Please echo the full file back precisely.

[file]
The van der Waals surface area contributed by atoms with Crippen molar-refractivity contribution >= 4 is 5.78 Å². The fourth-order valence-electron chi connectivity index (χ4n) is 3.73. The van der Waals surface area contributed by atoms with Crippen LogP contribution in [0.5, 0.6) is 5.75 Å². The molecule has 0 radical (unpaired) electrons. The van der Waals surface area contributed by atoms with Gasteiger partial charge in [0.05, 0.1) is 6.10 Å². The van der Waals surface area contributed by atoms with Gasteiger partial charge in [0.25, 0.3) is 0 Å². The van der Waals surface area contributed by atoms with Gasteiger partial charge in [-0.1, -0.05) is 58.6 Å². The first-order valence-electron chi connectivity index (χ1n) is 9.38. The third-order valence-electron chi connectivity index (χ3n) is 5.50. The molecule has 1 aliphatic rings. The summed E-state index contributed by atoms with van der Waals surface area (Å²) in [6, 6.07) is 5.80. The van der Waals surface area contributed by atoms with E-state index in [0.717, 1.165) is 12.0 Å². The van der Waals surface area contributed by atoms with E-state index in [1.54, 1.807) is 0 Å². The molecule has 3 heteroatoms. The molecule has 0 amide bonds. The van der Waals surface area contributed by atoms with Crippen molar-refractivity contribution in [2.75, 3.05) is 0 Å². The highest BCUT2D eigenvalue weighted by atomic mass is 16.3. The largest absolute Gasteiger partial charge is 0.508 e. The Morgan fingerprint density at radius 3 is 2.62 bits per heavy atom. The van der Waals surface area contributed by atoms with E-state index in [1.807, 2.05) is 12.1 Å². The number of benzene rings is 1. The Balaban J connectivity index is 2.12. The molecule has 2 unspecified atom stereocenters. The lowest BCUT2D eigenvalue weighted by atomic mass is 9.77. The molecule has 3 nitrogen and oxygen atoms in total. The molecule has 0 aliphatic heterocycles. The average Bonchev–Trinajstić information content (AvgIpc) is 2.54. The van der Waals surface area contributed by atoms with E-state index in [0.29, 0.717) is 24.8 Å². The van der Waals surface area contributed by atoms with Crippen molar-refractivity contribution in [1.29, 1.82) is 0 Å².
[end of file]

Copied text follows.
The van der Waals surface area contributed by atoms with Crippen molar-refractivity contribution >= 4 is 5.78 Å². The fourth-order valence-electron chi connectivity index (χ4n) is 3.73. The van der Waals surface area contributed by atoms with Crippen LogP contribution in [0.5, 0.6) is 5.75 Å². The molecule has 0 radical (unpaired) electrons. The van der Waals surface area contributed by atoms with Gasteiger partial charge in [0.05, 0.1) is 6.10 Å². The van der Waals surface area contributed by atoms with Gasteiger partial charge in [0.25, 0.3) is 0 Å². The van der Waals surface area contributed by atoms with Gasteiger partial charge in [-0.1, -0.05) is 58.6 Å². The first-order valence-electron chi connectivity index (χ1n) is 9.38. The third-order valence-electron chi connectivity index (χ3n) is 5.50. The molecule has 1 aliphatic rings. The summed E-state index contributed by atoms with van der Waals surface area (Å²) in [6, 6.07) is 5.80. The van der Waals surface area contributed by atoms with E-state index in [0.717, 1.165) is 12.0 Å². The van der Waals surface area contributed by atoms with E-state index in [1.54, 1.807) is 0 Å². The molecule has 3 heteroatoms. The molecule has 0 amide bonds. The van der Waals surface area contributed by atoms with Crippen molar-refractivity contribution in [2.75, 3.05) is 0 Å². The highest BCUT2D eigenvalue weighted by atomic mass is 16.3. The largest absolute Gasteiger partial charge is 0.508 e. The Morgan fingerprint density at radius 3 is 2.62 bits per heavy atom. The van der Waals surface area contributed by atoms with E-state index in [1.807, 2.05) is 12.1 Å². The number of benzene rings is 1. The Balaban J connectivity index is 2.12. The molecule has 2 unspecified atom stereocenters. The lowest BCUT2D eigenvalue weighted by atomic mass is 9.77. The molecule has 3 nitrogen and oxygen atoms in total. The molecule has 0 aliphatic heterocycles. The average Bonchev–Trinajstić information content (AvgIpc) is 2.54. The van der Waals surface area contributed by atoms with E-state index in [0.29, 0.717) is 24.8 Å². The van der Waals surface area contributed by atoms with Crippen molar-refractivity contribution in [1.29, 1.82) is 0 Å².